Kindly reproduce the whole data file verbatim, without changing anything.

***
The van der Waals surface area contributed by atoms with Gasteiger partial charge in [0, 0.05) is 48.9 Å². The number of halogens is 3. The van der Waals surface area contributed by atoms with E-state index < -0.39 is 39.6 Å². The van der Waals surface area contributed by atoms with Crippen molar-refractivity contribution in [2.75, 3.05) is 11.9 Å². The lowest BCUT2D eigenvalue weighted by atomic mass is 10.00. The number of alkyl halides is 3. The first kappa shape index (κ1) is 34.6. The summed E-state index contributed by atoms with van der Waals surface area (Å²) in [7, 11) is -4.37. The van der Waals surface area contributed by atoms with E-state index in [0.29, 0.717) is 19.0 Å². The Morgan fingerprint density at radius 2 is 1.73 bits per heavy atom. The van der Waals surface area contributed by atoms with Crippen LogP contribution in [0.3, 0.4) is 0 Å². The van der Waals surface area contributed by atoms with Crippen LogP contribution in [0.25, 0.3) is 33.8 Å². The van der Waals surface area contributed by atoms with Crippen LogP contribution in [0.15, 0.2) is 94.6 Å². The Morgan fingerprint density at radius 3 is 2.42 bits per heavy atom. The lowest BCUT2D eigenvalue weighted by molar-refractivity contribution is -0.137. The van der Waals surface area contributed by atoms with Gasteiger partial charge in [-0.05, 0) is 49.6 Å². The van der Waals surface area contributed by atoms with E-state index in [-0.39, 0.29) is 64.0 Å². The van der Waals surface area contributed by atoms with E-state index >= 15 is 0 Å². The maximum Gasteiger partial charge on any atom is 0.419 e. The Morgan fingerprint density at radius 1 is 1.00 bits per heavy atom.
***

The van der Waals surface area contributed by atoms with Gasteiger partial charge in [0, 0.05) is 48.9 Å². The number of halogens is 3. The van der Waals surface area contributed by atoms with E-state index < -0.39 is 39.6 Å². The van der Waals surface area contributed by atoms with Crippen molar-refractivity contribution in [2.75, 3.05) is 11.9 Å². The lowest BCUT2D eigenvalue weighted by atomic mass is 10.00. The number of alkyl halides is 3. The first kappa shape index (κ1) is 34.6. The summed E-state index contributed by atoms with van der Waals surface area (Å²) in [7, 11) is -4.37. The van der Waals surface area contributed by atoms with E-state index in [0.29, 0.717) is 19.0 Å². The Morgan fingerprint density at radius 2 is 1.73 bits per heavy atom. The van der Waals surface area contributed by atoms with Crippen LogP contribution in [0.3, 0.4) is 0 Å². The van der Waals surface area contributed by atoms with Crippen LogP contribution in [0.25, 0.3) is 33.8 Å². The van der Waals surface area contributed by atoms with Crippen LogP contribution in [0.15, 0.2) is 94.6 Å². The Morgan fingerprint density at radius 3 is 2.42 bits per heavy atom. The lowest BCUT2D eigenvalue weighted by molar-refractivity contribution is -0.137. The van der Waals surface area contributed by atoms with Gasteiger partial charge in [-0.05, 0) is 49.6 Å². The van der Waals surface area contributed by atoms with E-state index in [-0.39, 0.29) is 64.0 Å². The van der Waals surface area contributed by atoms with E-state index >= 15 is 0 Å². The maximum Gasteiger partial charge on any atom is 0.419 e. The Morgan fingerprint density at radius 1 is 1.00 bits per heavy atom.